I’ve been a supporter of affirmative action for as long as I can remember.
To me it’s a question of fairness.
If a class of individuals have been historically discriminated against, then I think it’s only right that such individuals are given preference when it comes to opportunities.
When I think of affirmative action, I am not suggesting that people who are not qualified for an opportunity, such as admission to a college or a job opening, are given preference over someone who is qualified. However, if two people are qualified for a position, I do not see a problem with using the tenets of affirmative action to give preference to one individual over another.
Bill Clinton, a proponent of affirmative action, stated this idea much better than I can:
Let me be clear about what affirmative action must not mean and what I won’t allow it to be. It does not mean – and I don’t favor – the unjustified preference of the unqualified over the qualified of any race or gender. It doesn’t mean – and I don’t favor – numerical quotas. It doesn’t mean – and I don’t favor – rejection or selection of any employee or student solely on the basis of race or gender without regard to merit…
I also want to note that when I refer to affirmative action, it is not just a race-based program, but more broadly speaking one related to economic affirmative action. As the divide between the haves and the have-nots gets broader and broader, there is a growing class of individuals who are being left behind in terms of opportunities. And affirmative action programs can help such individuals.
There are a couple of key benefits associated with affirmative action.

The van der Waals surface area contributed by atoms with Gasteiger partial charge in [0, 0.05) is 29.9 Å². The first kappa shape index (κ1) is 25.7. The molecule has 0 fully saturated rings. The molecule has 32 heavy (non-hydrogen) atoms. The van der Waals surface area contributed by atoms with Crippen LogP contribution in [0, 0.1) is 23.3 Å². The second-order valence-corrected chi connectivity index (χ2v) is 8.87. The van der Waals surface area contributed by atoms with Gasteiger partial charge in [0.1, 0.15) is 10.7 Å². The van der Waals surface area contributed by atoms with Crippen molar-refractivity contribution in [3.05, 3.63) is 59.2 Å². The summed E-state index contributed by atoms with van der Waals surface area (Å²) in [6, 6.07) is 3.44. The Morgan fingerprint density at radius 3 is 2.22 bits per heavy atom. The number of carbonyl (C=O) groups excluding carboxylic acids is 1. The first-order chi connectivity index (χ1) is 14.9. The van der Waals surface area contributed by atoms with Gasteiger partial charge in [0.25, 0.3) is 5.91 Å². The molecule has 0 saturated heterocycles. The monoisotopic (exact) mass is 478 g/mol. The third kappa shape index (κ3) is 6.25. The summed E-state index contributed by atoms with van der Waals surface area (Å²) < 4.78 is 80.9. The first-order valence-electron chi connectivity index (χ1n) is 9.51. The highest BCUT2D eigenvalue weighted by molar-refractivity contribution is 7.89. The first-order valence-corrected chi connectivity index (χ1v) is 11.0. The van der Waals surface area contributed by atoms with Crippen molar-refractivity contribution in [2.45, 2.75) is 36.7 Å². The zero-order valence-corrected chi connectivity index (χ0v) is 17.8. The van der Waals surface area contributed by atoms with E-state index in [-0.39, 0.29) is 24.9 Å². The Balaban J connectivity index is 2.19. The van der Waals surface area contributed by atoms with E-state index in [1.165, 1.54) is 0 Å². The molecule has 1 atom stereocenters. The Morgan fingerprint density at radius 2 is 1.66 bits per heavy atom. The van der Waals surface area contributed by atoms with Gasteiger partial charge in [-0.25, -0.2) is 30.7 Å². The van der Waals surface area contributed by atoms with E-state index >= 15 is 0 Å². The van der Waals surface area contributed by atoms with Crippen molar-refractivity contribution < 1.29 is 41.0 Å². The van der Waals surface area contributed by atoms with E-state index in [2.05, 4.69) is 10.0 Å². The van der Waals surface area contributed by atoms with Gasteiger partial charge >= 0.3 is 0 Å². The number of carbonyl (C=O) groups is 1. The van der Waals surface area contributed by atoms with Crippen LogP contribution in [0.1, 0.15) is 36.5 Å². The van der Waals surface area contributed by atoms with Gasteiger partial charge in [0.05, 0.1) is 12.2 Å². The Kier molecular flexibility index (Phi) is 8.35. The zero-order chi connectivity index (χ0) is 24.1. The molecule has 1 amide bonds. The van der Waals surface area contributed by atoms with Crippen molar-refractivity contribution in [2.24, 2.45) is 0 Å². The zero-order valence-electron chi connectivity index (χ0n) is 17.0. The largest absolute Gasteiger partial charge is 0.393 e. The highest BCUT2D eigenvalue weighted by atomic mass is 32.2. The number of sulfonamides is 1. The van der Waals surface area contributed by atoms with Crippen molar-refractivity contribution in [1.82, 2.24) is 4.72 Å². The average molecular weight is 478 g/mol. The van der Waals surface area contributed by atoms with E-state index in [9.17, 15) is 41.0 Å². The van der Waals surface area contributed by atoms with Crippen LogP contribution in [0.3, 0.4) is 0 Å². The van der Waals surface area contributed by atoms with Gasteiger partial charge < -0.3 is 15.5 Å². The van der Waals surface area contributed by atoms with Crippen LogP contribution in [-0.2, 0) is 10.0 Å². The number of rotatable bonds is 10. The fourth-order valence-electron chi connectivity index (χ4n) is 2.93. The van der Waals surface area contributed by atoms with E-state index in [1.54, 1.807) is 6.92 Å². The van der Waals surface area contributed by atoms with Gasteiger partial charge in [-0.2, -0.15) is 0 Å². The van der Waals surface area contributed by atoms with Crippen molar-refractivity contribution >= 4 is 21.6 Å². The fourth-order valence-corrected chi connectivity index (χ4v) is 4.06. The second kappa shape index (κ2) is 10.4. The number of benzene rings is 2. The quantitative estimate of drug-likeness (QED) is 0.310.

First, there is the issue of fairness.
As President Lyndon Johnson said in 1965, “You do not take a person who, for years, has been hobbled by chains and liberate him, bring him up to the starting line of a race and then say you are free to compete with all the others, and still just believe that you have been completely fair.”
Such individuals need something that will make the race a bit more equitable, and that is providing those disadvantaged individuals the opportunity to compete on a level playing field. And affirmative action programs are one way of providing such an opportunity.
Second, there is the issue of diversity.
Affirmative action plans increase diversity, whether it is on a college campus or in the workplace. And much has been written about the value of a diversity in the classroom and in corporate America.
Colleges already offer “special admission” for athletes, since having such individuals helps bring a more diverse group of individuals to campus, as opposed to just having academic types. And athletic programs can help unite the student body, and create a strong sense of affinity with the college. Again, I believe that such athletes should meet the academic requirements for admission, and if they do, then their athletic ability can be used as part of the admission process.
So affirmative action could be viewed as just expanding such opportunities to a larger group of individuals than just athletes.